Buffalo Bills coach Sean McDermott knows that all eyes are on quarterback Josh Allen, no matter which field he’s on.
“I'm sure that maybe there were some baseball scouts at (Micah Hyde’s) Home Run Derby,” McDermott said Tuesday. “I know if I was a scout and hearing that ball come off that bat and watching what I saw, I'd be pretty curious, let's call it.”
McDermott doesn’t expect Allen to switch up his sport. But he has noticed some changes in the franchise quarterback lately.
“I've seen a different Josh this offseason,” McDermott said. “Not that it was bad before, but he's got a new sense of focus, I would say, and determination, which is good.”
Allen has said the same thing of himself for a few weeks now, starting in mid-April in his first meeting with Bills media since the season ended.
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On Tuesday, at the Bills’ voluntary OTA, Allen tripled-down on that belief, while delving a bit more into where it came from and how it shows up. Allen feels that focus stems from “an accumulation of things,” including his time in the league, the brutal playoff losses, and what’s still left to do.
“Just understanding our window, and I want to give everything that I have for as long as I play,” Allen said.
Like McDermott, Allen is quick to clarify that he wasn’t shortchanging his preparation in the past.
“I so badly want to bring a Super Bowl here to Buffalo,” Allen said. “And I just don't want anything to get in the way of allowing me to be the best quarterback that I can be for this team.”
The mindset has seeped into his conversations off the field as well. Last week, Allen and pass rusher Von Miller spent plenty of time together at the PGA Championship at Oak Hill Country Club.
“I see it in his eyes,” Miller said. “He knows he can do it. And every time he comes out here, that is the number one thing: to go out here and compete and win a Super Bowl. … Every time we talk, it's all about Super Bowl, this and that.”
But to get there, Allen talks about plenty of finer details in the meantime. His renewed drive appears in the particular ways he approaches the offense.
Safety Damar Hamlin hit a blocking sled with other defensive backs, worked on shadowing other defensive backs who simulated running pass routes and participated in other solo coverage drills.
“I think communicating to our playmakers, understanding where I want them and making sure that we're on the same page. Film study, for sure,” he said. “And then just diving into our playbook, knowing it inside and out. And whether we’ve got to simplify some things or add more stuff, talking with (offensive coordinator Ken) Dorsey and again, just trying to be a part of his brain and making sure that I'm doing that on the field.”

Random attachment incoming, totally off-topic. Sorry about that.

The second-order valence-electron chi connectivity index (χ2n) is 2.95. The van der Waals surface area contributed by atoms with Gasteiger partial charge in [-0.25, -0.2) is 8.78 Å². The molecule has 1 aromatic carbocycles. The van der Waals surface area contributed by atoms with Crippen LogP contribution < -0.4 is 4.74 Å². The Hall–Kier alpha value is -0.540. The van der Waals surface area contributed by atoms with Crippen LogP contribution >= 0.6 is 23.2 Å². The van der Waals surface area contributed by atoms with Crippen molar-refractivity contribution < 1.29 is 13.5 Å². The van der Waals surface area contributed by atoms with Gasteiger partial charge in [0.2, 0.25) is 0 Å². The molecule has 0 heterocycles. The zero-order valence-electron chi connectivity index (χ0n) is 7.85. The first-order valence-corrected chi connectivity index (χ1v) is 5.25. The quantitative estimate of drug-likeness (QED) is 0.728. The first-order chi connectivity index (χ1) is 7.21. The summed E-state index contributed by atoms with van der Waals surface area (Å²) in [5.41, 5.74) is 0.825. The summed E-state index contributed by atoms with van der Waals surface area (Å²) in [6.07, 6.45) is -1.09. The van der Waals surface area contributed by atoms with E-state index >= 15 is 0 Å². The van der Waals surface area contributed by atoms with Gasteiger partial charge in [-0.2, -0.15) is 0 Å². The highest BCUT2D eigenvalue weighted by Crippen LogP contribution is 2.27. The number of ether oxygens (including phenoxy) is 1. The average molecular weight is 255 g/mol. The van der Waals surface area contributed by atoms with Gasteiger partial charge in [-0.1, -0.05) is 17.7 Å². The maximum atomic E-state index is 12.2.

Some of it comes from Allen being more proactive in communication, even if it can go against his laid-back nature off the field.
“I need to take more ownership in that, and that's what I'm trying to do,” Allen said. “And sometimes it's hard for me because, you know, I'm a very relaxed guy that's like, ‘Hey, like, just get open and catch the ball.’ ”
Now, Allen is making sure his communication is a bit more structured.
McDermott said that Allen participated in part of Monday’s OTA, but also missed part “due to a personal commitment.” On Tuesday, Allen had more time to get on the same page with his teammates.
“I gotta make sure that I'm dialed in, so when I am communicating with these guys that I'm saying the right things and explaining in a way that they can understand it,” Allen said. “Because everyone learns a little bit differently. Some guys learn on the field, some guys want to be talking about it, some guys want to watch film. So, just trying to break that down for every single guy.”
Allen is also still building rapport with a lot of those teammates, with a good bit of turnover on the offense. His long-tenured target is now Dawson Knox, who is entering his fifth year with the Bills. Receivers Stefon Diggs and Gabe Davis and fullback Reggie Gilliam are entering their fourth year with Buffalo.
Outside of that, no running back, wide receiver or tight end has been on the Bills' active roster for more than a season. Of the running backs, James Cook has spent the most time on task with Allen, despite being a rookie last season.
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It helps that the offense as a whole is not being overhauled in Dorsey’s second year.
“The meetings that we’re having, the stuff that we’re installing, schematically we’re not going to be too different,” Allen said. “But I definitely think we’re cleaning things up.”
And as they continue, Allen will continue to find more ways to finetune his involvement.
“I think as the quarterback, your words are always going to be a little heavier than most guys’,” Allen said. “But, again, you add the experience piece, and how long I've been here, how long I’ve been in the same system – when I say something, those guys are listening, and it does feel good.”